Personal

Mastin_Wheels-Pan F

Pan F

Mastin_Wheels-Fuji 400h Neutral

Fuji 400h Neutral

Mastin_Wheels-Fuji 400h blue

Fuji 400h blue

Mastin_Wheels-Fuji 160ns

Fuji 160ns

Mastin_Wheels-Delta 3200

Delta 3200

One of the most common weaknesses of digital cameras and presets vs film is the color green. Digital sensors more often than not produce a color that feels unnatural, or electric while film keeps the varied tonality of grass or trees much more naturally.

Fuji 160s

Fuji 160s

Fuji 400h blue

Fuji 400h blue

Fuji 400h neutral

Fuji 400h neutral

HP5

HP5

PAn f

PAn f

Personal edit

Personal edit

Porta 160

Porta 160

Porta 400

Porta 400

Porta 800

Porta 800

RAW

RAW

Then there is color fidelity and skin tone control of each preset; more often than not presets tend to push the whole image one way or another into a tone that doesn’t allow greens/yellows to feel natural while maintaining a skin tone that doesn’t end up feeling electric.

RAW

RAW

Personal Edit

Personal Edit

Portra 800

Portra 800

Mastin claims “Perfect skin tones & an authentic film look in three clicks or less.” Overall I found this claim to be more along the lines of three clicks within the Mastin presets, six or seven to cancel out the sudden shift in the shadow colors and suddenly blown out highlights, and then another half dozen slider fudges to finalize a somewhat useable image, all in all essentially cancelling out the very actions that the Mastin packs start you with.

Mastin_Nova_Fuji 160ns

Fuji 400h Blue

Fuji 400h Blue

Fuji-400h-Neutral

Fuji-400h-Neutral

Hp5

Hp5

Pan-F

Pan-F

Personal

Personal

Porta 160

Porta 160

Porta 400

Porta 400

Porta 800

Porta 800

RAW

RAW

When it comes to presets, I wholeheartedly encourage attempting to construct your own. Building a pallet unique to your own style makes for a much more satisfying and reliable workflow, and keeps you out of the cookie cutter world of cream tone blown out highlights and graying faded shadows that so many have fallen so bluntly into.

Extra Image Samples

Wheat-RAW

Raw

Wheat-MPortra400

Portra400

Personal

Personal

Storm-RAW

RAW

Storm-Personal

Personal

Storm-MDelta3200

Delta 3200

Storm-BW

BW

Church-RAW

RAW

Church-Portra160

Portra160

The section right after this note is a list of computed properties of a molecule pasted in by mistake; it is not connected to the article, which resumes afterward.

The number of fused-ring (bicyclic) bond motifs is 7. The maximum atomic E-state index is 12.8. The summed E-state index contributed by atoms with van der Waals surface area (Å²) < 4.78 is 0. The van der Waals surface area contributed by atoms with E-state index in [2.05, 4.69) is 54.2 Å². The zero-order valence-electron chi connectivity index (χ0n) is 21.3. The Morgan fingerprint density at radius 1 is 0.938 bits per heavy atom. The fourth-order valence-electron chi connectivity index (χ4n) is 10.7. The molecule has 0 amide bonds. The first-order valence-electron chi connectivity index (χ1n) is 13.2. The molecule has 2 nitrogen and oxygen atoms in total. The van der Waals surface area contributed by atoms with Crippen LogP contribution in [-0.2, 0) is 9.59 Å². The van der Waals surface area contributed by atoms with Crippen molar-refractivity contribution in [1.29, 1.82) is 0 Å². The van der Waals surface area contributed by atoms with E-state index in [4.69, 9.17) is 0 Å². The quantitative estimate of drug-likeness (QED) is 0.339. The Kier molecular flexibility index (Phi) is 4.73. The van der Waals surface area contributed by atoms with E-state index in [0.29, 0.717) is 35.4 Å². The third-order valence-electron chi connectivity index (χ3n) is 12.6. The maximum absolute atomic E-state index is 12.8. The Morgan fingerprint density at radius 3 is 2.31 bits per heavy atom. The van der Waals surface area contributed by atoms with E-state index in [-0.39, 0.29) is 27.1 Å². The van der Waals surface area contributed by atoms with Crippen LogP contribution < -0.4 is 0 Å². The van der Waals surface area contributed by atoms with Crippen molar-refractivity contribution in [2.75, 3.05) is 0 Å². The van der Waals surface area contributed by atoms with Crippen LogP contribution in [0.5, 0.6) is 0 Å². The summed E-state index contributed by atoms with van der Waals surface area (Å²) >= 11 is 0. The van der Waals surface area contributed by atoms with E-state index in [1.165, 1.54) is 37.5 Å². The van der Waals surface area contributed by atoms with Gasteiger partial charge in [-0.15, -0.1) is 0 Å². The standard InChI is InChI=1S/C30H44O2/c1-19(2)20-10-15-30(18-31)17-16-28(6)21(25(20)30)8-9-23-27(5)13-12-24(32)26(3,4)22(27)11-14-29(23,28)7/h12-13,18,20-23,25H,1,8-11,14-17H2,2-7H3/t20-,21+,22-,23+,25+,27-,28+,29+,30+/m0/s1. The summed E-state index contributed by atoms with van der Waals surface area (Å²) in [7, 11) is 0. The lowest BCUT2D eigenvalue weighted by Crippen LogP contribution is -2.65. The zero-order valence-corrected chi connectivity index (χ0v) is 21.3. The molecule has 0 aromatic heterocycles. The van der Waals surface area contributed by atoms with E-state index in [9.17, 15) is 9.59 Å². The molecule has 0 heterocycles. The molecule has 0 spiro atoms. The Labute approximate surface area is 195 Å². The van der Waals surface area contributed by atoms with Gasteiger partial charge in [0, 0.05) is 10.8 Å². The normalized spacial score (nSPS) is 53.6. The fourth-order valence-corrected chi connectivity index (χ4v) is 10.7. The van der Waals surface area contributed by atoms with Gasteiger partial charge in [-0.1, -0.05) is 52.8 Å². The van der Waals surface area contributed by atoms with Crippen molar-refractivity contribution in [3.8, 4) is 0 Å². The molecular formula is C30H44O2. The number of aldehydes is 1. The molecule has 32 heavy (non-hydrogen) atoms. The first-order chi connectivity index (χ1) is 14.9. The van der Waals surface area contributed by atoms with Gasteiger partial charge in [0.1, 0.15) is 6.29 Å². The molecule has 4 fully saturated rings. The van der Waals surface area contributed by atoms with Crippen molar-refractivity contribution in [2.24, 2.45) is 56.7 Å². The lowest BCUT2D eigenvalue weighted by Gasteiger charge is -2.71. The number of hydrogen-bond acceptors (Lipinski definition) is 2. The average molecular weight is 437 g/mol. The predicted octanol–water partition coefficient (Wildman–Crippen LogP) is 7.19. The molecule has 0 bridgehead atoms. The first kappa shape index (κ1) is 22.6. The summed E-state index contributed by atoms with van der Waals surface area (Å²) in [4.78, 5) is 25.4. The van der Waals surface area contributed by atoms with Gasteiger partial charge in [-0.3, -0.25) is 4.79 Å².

Church-Personal

Personal

Conclusions

When it comes to value there’s sadly no debate in my mind that the Mastin packs are a poor investment for any photographer, amateur, professional, and any in between. At $119 per pack, Mastin only offers a slim selection of emulsion emulations, only one of which (Delta 3200 35mm) I would consider within miles of accurate. The addition of a handful of blunt one push modifiers makes for a workflow that forces you into a corner, one that you end up having to fight with the sliders in order to get out of, or simply reset the image altogether.

If you’re hellbent on starting with a preset family and working from there, I personally and without any pre-arrangement with the company put my stamp on VSCO presets as a much better investment. Each pack comes with a myriad of emulsions, and while you may well debate their accuracy as well, at least I’ve never found myself working against the preset to make a useable image. VSCO is a great place to start if you’re just getting into color correcting with a more filmic style in mind, and while I won’t put my name behind their presets accuracy at emulating the emulsions they’re named after either, at least they start you off with an interestingly toned image. Sadly I cannot say the same for Mastin Labs.

In the end, you have to ask yourself as a photographer how much time and effort you want to spend on building a visual style for your finalized images. Every photographer in the world can look at another shooters work and immediately think what they would have done differently, so why hobble yourself at the starting line by leaving your images to presets that you had no part in concocting?

Try your hand at defining your own visual style, and keep away from the cookie cutters when you’re in your digital kitchen.